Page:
Beijing tightens curbs as foreign investment soars
More foreign direct investment poured into the mainland last month, prompting an official warning on the need for tighter control on mergers and acquisitions.
Ministry of Commerce spokesman Yao Jian said yesterday that US$10.03 billion flowed into the country last month, 23.4 per cent more than a year ago. The manufacturing sector got most of the funds.
Anticipating more investment inflows, the ministry is now working on the details of a new regulatory blueprint to ensure foreign acquisitions of domestic firms do not affect national security and economic stability, he said.
Provisional rules introduced in 2006, targeting famous brand names and strategic sectors, carried stipulations on board control.
'M&A accounts for only 3 per cent of our foreign direct investments now, but this may grow by 8 per cent, 10 per cent in future,' Yao said. 'The rapidly growing trend means it is necessary to have a mechanism to scrutinise deals.'
Foreign direct investment in the mainland hit a record US$105 billion last year, but mergers and acquisitions accounted for only a small percentage compared with an average 70 per cent globally, he said.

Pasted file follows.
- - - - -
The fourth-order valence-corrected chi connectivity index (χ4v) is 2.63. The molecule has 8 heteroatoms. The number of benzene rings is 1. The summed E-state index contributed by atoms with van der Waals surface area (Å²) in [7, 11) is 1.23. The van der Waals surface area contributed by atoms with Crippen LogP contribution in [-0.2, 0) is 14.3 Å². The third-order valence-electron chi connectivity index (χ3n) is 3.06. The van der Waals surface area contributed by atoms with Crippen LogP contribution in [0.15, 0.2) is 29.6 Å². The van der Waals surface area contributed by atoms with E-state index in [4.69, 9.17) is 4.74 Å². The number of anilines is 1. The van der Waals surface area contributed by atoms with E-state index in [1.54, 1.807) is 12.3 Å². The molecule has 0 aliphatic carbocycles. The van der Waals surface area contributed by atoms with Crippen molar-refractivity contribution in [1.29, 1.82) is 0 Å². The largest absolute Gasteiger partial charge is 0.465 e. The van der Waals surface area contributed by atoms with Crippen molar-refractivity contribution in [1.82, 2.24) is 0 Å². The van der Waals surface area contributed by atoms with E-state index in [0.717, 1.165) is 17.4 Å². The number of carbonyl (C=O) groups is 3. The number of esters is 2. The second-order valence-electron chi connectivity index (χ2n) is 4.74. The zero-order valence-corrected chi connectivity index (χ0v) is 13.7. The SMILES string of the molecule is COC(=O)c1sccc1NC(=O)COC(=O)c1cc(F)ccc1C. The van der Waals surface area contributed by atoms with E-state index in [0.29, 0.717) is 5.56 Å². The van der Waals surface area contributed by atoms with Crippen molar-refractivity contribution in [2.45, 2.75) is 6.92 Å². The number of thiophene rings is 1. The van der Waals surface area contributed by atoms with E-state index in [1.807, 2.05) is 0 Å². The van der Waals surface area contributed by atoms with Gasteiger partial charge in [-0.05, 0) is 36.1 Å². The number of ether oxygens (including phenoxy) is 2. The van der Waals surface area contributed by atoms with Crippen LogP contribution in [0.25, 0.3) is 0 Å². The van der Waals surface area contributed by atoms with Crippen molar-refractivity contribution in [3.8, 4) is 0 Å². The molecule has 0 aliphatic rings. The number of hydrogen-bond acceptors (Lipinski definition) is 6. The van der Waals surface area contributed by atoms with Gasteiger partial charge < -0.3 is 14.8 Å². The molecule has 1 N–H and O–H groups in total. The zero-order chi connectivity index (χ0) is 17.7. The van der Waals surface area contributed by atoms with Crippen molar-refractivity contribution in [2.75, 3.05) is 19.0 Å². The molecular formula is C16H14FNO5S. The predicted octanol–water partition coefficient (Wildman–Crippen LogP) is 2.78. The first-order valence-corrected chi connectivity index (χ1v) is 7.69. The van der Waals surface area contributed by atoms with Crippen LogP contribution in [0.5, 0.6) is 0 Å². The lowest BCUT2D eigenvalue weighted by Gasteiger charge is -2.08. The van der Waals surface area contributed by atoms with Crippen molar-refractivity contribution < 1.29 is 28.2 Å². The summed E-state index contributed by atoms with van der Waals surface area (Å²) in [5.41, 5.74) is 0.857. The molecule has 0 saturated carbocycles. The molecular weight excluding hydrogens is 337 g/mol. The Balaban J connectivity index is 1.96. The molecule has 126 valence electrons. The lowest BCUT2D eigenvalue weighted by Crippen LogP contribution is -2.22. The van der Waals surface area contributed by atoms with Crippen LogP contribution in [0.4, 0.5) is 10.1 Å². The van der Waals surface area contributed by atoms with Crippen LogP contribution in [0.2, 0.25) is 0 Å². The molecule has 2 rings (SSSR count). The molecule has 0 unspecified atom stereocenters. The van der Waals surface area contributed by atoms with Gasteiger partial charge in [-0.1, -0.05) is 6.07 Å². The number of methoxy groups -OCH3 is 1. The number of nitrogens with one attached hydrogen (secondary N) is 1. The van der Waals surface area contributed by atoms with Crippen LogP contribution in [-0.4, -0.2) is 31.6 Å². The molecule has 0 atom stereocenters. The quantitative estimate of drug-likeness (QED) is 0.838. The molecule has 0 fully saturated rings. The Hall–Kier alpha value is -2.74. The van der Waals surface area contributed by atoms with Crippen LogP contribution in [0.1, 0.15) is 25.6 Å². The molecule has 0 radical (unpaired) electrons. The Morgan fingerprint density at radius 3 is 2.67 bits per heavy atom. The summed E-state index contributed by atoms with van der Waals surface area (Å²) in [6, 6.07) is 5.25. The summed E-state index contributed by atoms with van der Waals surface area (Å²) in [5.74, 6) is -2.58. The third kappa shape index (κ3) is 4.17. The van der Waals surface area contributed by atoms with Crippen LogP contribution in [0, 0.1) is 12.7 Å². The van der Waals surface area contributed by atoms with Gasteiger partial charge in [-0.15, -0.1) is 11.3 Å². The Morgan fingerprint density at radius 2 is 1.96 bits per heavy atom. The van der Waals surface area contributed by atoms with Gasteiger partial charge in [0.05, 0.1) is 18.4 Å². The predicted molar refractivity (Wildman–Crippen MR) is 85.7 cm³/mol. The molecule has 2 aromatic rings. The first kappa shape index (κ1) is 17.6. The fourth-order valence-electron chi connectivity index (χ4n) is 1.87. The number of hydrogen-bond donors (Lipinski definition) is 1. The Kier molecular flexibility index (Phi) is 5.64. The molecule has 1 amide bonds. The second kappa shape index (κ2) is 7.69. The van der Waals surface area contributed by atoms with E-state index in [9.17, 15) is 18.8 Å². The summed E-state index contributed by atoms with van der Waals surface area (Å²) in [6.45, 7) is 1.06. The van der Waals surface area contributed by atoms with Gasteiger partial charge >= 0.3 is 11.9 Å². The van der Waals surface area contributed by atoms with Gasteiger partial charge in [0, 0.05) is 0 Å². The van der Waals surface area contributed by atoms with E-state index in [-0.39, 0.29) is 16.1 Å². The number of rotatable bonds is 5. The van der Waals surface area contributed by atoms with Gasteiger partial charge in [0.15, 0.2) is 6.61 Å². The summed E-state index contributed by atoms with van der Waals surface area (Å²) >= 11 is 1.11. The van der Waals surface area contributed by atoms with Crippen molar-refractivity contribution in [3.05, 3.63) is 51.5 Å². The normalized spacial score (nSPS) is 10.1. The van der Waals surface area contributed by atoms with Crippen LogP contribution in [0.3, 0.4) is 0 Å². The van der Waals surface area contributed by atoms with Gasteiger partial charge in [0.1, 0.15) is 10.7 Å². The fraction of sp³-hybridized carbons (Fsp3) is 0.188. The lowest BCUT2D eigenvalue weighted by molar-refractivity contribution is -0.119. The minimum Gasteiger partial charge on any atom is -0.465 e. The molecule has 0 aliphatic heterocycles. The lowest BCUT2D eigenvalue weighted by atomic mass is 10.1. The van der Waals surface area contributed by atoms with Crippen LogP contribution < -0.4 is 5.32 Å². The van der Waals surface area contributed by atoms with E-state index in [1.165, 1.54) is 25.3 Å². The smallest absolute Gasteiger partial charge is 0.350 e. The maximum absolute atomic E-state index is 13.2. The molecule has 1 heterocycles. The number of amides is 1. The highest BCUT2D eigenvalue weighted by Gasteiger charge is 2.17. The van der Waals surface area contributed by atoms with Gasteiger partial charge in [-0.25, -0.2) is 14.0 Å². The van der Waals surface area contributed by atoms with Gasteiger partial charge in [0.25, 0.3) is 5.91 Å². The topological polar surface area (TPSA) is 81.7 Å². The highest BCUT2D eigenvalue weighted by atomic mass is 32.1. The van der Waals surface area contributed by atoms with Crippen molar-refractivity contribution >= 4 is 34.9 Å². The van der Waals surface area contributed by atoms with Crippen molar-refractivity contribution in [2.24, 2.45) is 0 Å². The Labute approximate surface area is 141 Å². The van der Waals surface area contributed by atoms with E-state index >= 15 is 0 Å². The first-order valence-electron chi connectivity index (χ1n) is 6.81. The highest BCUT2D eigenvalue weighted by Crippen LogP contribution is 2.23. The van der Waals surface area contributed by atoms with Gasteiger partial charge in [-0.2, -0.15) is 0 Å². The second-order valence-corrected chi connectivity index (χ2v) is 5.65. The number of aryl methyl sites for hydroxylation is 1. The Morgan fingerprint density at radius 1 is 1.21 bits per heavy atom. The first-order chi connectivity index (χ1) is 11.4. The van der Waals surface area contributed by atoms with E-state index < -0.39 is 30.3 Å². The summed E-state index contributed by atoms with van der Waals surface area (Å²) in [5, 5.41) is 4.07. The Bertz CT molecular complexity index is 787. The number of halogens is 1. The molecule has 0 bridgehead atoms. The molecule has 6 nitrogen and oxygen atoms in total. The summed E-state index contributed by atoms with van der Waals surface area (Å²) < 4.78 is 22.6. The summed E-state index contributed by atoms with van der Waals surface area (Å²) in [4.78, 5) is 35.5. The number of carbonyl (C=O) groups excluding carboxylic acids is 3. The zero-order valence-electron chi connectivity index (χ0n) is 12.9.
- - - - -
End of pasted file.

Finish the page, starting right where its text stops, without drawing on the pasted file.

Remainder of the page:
Yao said M&A would be an efficient way to consolidate national industries. The latest rules will govern companies involved in defence, agriculture, energy, resources, infrastructure, transport, technology and equipment manufacturing.
The Ministry of Commerce and the National Development and Reform Commission will take charge of setting up a panel to vet foreign companies' proposed acquisitions of domestic companies, according to the blueprint released two weeks ago.
Yi Xianrong, an economist of government think tank Chinese Academy of Social Sciences, said the new rules were aimed partly at restricting the inflow of so-called 'hot money'. 'The new regulations helped make the merger and acquisition market more transparent and open,' he said. 'They will come in handy for industries undergoing consolidation.'
The State Administration of Foreign Exchange said yesterday that US$35.5 billion of hot money was funnelled into the mainland last year, 42 per cent more than the average in the past decade.
Last month, M2, a money supply measure that includes cash and all deposits, grew at a slower pace of 17.2 per cent, compared with 19.7 per cent in December, but still it overshot the People's Bank of China's target of 16 per cent.
New loan growth hit 1.04 trillion yuan (HK$1.23 trillion), compared with the average of 974 billion yuan for the same month in the past five years, although it was slower than economists' expectation of 1.2 trillion yuan.
Francois Renard, head of the competition sub-working group of the European Union Chamber of Commerce in China, said there were concerns about the implementation of the new M&A rules.
He said the definition of sectors governed by the rules was 'extremely broad'. He also said how the process would interact with the existing anti-monopoly law remained elusive.